So, I do agree that formulation is better than unscientific psychiatric diagnosis that sees diagnosis as an entity or "thing" of some sort. But I have a wider understanding of diagnosis (see eg. my article). And I do see it as scientific to do a full assessment.
I recommend the book edited by Lucy Johnstone and Rudi Dallos on formulation on my book recommendations page. It's also worth looking at Lucy's Users and abusers of psychiatry (see my review).
I find myself curios, given how critical you are of DSM-III and DSM-IV (and I do not say you are wrong to be so), how you feel about any of the trends in DSM-V. As a patient, and a disability activist, I've been looking in on the public drafts from time to time, and there seem to be some moves away from the patterns you dislike, and moves further into it in other areas.
Much has been written, in many places, of the multiplication of diagnostic labels, and the possible motivations for this (such as the pharmaceutical industry). However, I have some personal interest in somatoform disorders, and the last draft I looked at was taking the step of removing pretty much all mention of the idea of psychogenic somatic symptoms. This removes aetiology, it is true, but it is an assumed aetiology.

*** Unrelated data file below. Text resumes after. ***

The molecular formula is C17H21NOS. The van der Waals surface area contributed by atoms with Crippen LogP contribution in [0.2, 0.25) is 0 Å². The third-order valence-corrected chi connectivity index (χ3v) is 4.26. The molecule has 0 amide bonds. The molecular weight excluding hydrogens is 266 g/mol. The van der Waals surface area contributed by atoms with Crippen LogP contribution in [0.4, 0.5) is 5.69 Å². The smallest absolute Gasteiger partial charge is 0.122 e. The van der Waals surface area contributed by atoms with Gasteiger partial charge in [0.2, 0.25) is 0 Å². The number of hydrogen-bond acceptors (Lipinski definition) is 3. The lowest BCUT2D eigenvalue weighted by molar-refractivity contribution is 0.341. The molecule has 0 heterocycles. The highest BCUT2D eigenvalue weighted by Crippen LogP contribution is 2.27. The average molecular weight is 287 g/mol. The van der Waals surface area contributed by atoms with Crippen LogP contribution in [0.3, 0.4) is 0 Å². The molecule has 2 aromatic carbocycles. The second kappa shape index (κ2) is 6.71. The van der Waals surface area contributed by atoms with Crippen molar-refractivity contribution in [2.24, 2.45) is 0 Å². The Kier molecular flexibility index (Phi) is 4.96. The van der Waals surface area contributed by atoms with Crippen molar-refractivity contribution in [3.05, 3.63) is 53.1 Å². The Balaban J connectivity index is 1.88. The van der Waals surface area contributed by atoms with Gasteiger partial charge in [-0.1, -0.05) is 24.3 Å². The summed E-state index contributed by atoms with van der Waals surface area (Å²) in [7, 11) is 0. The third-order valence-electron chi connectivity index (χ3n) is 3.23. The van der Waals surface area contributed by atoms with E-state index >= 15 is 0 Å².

I disagree - assessment [on the whole] is a means to no end other than diagnosis. Liaison assessments and Care Clusters are no better, in fact I'd say they're worse than ever with entrenched diagnostic stereotypes. It's really easy to be diagnosed in 5 mins flat on the basis of 4-5 questions and physical presentation. You wouldn't see anything as in depth like a Maastricht Interview being used by a CMHT which isn't about diagnosis but understanding. Lucy is very convincing on formulation and has written a book on the subject. We are a long way from describing and understanding in the patients own words within mental health care. As always it comes down to exceptional individuals not entire services
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